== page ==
Caroline Flack inquest confirms TV presenter died by suicide

Will Taylor
News Reporter
Caroline Flack was found dead on Saturday aged 40. (Keith Mayhew/SOPA Images/Sipa USA)

An inquest has been opened into the death of TV presenter Caroline Flack.

The former Love Island presenter was found dead at her home in east London on Saturday.

The inquest, held at Poplar Coroner’s Court, was told that a provisional cause of death in a subsequent autopsy was suspension by ligature.

The hearing was told that police were flagged down in Stoke Newington, London, on Saturday and taken to a residential flat, where Flack was found hanged.

Her body was identified by her sister, Jody Flack.

Floral tributes outside Caroline Flack's home in north London following her death. (PA)

Coroner’s officer Sandra Polson said Caroline Flack was “found lying on her back, she had apparently been found hanging”.

Police attempted resuscitation, which was then continued by paramedics, but she was pronounced dead at the scene.

The inquest was opened as an unpublished social media post written by Flack before she died was released by her family.

In the post, Flack said a domestic incident involving her boyfriend Lewis Burton that led to a charge of assault was an accident.

Caroline Flack's family has released a social media post to the Eastern Daily Press that the presenter had never published. (PA)

The note – which Flack was advised not to post – has been shared by her family and published in the Eastern Daily Press.

It said: “Within 24 hours my whole world and future was swept from under my feet and all the walls that I had taken so long to build around me, collapsed. I am suddenly on a different kind of stage and everyone is watching it happen.

“I have always taken responsibility for what happened that night. Even on the night. But the truth is …. It was an accident.”

Flack said she had been having “some sort of emotional breakdown for a very long time”.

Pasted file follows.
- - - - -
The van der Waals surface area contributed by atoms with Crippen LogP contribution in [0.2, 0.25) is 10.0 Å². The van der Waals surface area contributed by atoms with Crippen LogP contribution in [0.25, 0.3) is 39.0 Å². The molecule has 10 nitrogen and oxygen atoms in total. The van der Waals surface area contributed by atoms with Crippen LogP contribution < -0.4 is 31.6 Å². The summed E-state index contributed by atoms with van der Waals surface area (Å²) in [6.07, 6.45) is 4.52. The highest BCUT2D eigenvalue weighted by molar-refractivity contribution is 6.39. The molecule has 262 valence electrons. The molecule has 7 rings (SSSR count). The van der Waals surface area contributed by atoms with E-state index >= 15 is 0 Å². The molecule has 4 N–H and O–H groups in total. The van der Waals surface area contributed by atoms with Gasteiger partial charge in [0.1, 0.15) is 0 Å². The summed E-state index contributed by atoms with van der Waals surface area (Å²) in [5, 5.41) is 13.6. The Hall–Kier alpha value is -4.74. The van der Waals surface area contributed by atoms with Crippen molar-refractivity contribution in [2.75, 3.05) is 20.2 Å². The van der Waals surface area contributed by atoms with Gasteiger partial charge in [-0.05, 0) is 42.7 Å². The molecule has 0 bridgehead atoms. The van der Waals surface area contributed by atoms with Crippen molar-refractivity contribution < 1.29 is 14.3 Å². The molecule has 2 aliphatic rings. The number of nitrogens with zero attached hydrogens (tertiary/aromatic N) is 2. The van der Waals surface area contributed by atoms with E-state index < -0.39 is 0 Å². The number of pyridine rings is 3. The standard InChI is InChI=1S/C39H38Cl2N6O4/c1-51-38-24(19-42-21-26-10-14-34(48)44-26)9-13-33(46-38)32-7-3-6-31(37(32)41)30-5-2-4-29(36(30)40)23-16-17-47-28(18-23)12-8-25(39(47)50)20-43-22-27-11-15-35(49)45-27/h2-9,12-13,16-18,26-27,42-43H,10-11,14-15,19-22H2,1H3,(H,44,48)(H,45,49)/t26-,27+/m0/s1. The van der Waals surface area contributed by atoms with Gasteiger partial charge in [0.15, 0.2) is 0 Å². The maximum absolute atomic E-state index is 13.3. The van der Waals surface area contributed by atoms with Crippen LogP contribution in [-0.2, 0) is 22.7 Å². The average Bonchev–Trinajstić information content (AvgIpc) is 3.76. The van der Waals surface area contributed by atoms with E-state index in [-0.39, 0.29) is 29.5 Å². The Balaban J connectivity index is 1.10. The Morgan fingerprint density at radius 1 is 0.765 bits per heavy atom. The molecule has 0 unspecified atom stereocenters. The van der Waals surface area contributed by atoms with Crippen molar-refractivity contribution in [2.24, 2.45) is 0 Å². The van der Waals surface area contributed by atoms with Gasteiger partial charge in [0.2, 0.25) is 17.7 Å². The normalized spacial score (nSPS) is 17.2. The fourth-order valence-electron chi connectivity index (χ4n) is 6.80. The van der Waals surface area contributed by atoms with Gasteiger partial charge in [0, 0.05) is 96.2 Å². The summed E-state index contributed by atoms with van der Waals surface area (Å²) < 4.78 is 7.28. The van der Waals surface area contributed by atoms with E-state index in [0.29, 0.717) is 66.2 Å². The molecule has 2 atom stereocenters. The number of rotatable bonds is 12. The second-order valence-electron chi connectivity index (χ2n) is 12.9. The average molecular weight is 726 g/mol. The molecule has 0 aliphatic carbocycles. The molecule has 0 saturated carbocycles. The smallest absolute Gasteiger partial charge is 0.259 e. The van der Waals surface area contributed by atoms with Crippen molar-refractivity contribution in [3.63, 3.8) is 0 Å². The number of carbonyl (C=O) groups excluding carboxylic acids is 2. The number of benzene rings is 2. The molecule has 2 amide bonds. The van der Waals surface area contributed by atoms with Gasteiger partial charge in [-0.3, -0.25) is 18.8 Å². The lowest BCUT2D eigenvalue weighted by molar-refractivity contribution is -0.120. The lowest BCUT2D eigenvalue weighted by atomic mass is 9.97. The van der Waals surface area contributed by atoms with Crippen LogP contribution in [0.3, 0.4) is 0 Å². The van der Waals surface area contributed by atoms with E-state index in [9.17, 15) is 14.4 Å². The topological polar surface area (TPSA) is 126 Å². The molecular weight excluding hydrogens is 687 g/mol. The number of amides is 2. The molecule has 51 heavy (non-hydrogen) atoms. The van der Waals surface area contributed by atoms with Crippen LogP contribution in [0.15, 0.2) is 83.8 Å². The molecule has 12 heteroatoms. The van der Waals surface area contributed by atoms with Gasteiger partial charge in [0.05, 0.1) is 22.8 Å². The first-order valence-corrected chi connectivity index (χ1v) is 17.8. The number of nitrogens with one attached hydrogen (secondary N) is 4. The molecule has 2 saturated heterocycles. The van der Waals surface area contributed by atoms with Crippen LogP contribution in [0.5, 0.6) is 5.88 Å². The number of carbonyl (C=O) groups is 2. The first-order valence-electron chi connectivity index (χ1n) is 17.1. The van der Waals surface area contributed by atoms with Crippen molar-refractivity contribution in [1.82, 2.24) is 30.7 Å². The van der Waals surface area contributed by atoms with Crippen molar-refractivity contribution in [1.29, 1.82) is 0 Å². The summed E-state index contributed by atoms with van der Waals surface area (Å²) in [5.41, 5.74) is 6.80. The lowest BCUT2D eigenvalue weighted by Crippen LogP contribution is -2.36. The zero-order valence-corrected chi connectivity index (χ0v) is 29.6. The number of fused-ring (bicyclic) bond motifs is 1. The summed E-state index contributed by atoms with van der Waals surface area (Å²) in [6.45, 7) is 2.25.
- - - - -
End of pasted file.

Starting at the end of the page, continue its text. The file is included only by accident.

Caroline Flack arriving at Highbury Corner Magistrates' Court charged with assault in December. (PA)

She added: “But I am NOT a domestic abuser.

“We had an argument and an accident happened. An accident.”

Flack’s death triggered anger at parts of the media that ran stories on the 40-year-old, with celebrities, commentators and social media users blaming some newspapers for the scrutiny applied to her.

A petition calling for legislation criminalising media harassment to the point where someone takes their own life had received more than 700,000 signatures by Tuesday.

Outside the inquest, a woman stopped to remonstrate with waiting journalists and photographers.

She said: “You lot, you want to be ashamed. I’d rather be on the dole than be any one of you.

“Don’t look, don’t smirk, don’t be blinking - you want to be ashamed of yourselves.

“I don’t know how you sleep at night. Scum. Scum of the earth.”

Poplar Coroner's Court, where the inquest into Caroline Flack's death has been held. (Google Maps)


Questions were also asked of the decision to prosecute Flack over the alleged assault on Burton at a north London flat, despite Burton not wanting the case to go ahead. She pleaded not guilty in December.

The Crown Prosecution Service said it decides to prosecute based on the evidence available and whether it would be in the public interest.

After the allegations emerged, Flack, 40, stepped down from presenting the current series of Love Island, which did not air at the weekend out of respect.

The ITV2 dating show’s narrator Iain Stirling praised his friend’s “passion, warmth and infectious enthusiasm” on Monday’s broadcast.

Lewis Burton said his “heart is broken” after Flack’s death, and friend and fellow presenter Laura Whitmore said she was “vivacious, loving and had a passion for life, which is why none of this makes sense”.

Whitmore said that every mistake Flack made had happened under media scrutiny.

“I’ve seen journalists and Twitter warriors talk about this tragedy and they themselves have twisted what the truth is,” she said.

“You don’t have to tear someone down to feel good about yourself.”

For confidential emotional support at times of distress, contact The Samaritans at any time by calling 116 123 or emailing jo@samaritans.org.